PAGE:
How To Enable SSH Tunneling On Chrome OS
Hello everyone, how are you all doing on this wonderful Saturday evening? I am having a fun Saturday morning and I sure hope all of you are as well, I am in the mood to write a lot of tutorials and tips for ChromeGeek.com today, you can thank NaS for that, I am currently streaming his album, “I am” — It was released in 1999 and I must say it is a classic, I haven’t listened to it in years and going back to it now just gives me some sort of…rush. Anyway, lets get back on topic! SSH in Chrome!
Chromebooks offer built-in support for SSH tunnelling with their included crosh shell and SSH command. An SSH tunnel allows you to use an SSH connection like a VPN or encrypted proxy, sending your browsing traffic through the secure tunnel.
This allows you to encrypt traffic when browsing on a public network, access geo-blocked content, or even tunnel your way around Internet censorship like the Great Firewall of China.
Step 1: Open the SSH Tunnel
When setting up SSH tunnelling on any operating system, there are two steps. First, you’ll need to establish a connection to the SSH server and open a tunnel.
To do this, open the crosh shell by pressing Ctrl+Alt+T anywhere in Chrome OS. The shell will open in a browser tab.
Next, use the appropriate ssh command to connect to an SSH server and establish a tunnel. You’ll do this by running the ssh command and then by typing every option on its own line, like so:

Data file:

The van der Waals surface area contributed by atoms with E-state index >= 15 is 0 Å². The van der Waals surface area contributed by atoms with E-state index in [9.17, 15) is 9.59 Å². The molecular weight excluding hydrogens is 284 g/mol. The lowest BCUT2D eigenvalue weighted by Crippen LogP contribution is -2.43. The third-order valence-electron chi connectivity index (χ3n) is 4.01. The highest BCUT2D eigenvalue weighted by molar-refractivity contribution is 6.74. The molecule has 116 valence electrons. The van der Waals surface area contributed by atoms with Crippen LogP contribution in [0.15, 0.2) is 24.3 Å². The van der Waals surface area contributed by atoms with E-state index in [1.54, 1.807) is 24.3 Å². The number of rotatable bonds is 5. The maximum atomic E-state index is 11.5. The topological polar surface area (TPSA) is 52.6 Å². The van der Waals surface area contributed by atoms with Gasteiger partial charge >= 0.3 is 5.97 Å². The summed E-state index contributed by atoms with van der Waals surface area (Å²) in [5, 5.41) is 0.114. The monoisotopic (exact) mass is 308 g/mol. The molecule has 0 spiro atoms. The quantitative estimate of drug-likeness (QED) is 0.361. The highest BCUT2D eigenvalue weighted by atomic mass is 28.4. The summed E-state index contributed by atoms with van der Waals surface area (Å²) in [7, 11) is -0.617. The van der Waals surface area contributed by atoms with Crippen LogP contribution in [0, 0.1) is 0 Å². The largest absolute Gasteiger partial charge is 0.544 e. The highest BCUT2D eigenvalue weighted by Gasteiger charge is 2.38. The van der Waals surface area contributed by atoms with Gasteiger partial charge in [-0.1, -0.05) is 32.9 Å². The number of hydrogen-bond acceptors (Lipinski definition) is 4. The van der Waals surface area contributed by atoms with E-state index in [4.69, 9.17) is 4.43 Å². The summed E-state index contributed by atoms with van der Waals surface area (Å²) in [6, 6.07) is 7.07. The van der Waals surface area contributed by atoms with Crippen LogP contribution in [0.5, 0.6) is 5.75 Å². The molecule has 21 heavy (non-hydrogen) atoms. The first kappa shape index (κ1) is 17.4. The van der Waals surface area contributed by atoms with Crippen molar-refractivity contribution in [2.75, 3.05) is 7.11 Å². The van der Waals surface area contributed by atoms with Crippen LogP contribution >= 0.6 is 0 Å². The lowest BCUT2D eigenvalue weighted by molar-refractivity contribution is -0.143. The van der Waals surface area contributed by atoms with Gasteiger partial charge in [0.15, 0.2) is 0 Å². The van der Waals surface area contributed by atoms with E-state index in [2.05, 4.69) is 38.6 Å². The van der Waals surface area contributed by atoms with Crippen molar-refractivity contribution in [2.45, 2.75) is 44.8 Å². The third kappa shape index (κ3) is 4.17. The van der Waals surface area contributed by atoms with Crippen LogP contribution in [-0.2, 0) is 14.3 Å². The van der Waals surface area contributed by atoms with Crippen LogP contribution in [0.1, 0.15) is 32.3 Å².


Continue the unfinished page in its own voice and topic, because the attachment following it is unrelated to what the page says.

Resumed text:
host [SSH server IP address or hostname] (Enter the remote SSH server’s IP address or hostname here.)
user [username] (Enter your username on the remote SSH server here.)
port [port number] (Enter the port number teh SSH server is listening on. If it’s the default port 22, you don’t need this line.)
dynamic-forward [port number] (Enter a local port number for the ssh forwarding — for example, dynamic-forward 8800.)
key [key file name] (Enter a key file name if you need a key to connect to the SSH server and not just a password. Omit this line if the SSH server doesn’t require a key.)
After you run the connect command, you’ll be prompted to enter the password to authenticate with the server or to unlock your key file.
You may also use Google’s official Secure Shell App for this. Launch the extension and enter the SSH server’s details in the sign-in window. In the arguments box, enter -D 8800 or another port number of your choice.
Step 2: Have Chrome OS Use the Tunnel
The tunnel is now open, but your Chromebook won’t automatically use it.You’ll need to specify the tunnel as a proxy in Chrome, which will cause Chrome to send its traffic through the tunnel.
If you don’t care that your DNS requests are sent out across your current connection, you can just enable the proxy the normal way. To do so, open your Chromebook’s Settings page and check the “Allow proxies for shared networks” option under Internet connection. Next, click the name of your Internet connection, click over to the Proxy tab, and select “Manual proxy configuration.” To the right of SOCKS host, enter “localhost” and the port you specified earlier.
To configure a SOCKS5 proxy the easy way, use the Proxy SwitchySharp extension. It allows you to enter the appropriate details and select SOCKS5, using the Chrome proxy API to change your proxy settings so Chrome will use a SOCKS5 proxy.
Use the SwitchSharp Options page to create a new proxy profile and name it something like “SSH Tunnel.” Under Manual Configuration and to the right of SOCKS Host, enter “localhost” as the address and enter the port number you chose earlier. Choose the “SOCKS v5″ option. When you use this proxy profile, it will forward your traffic over the SSH tunnel.
This tutorial was first posted on: How-To-Geek.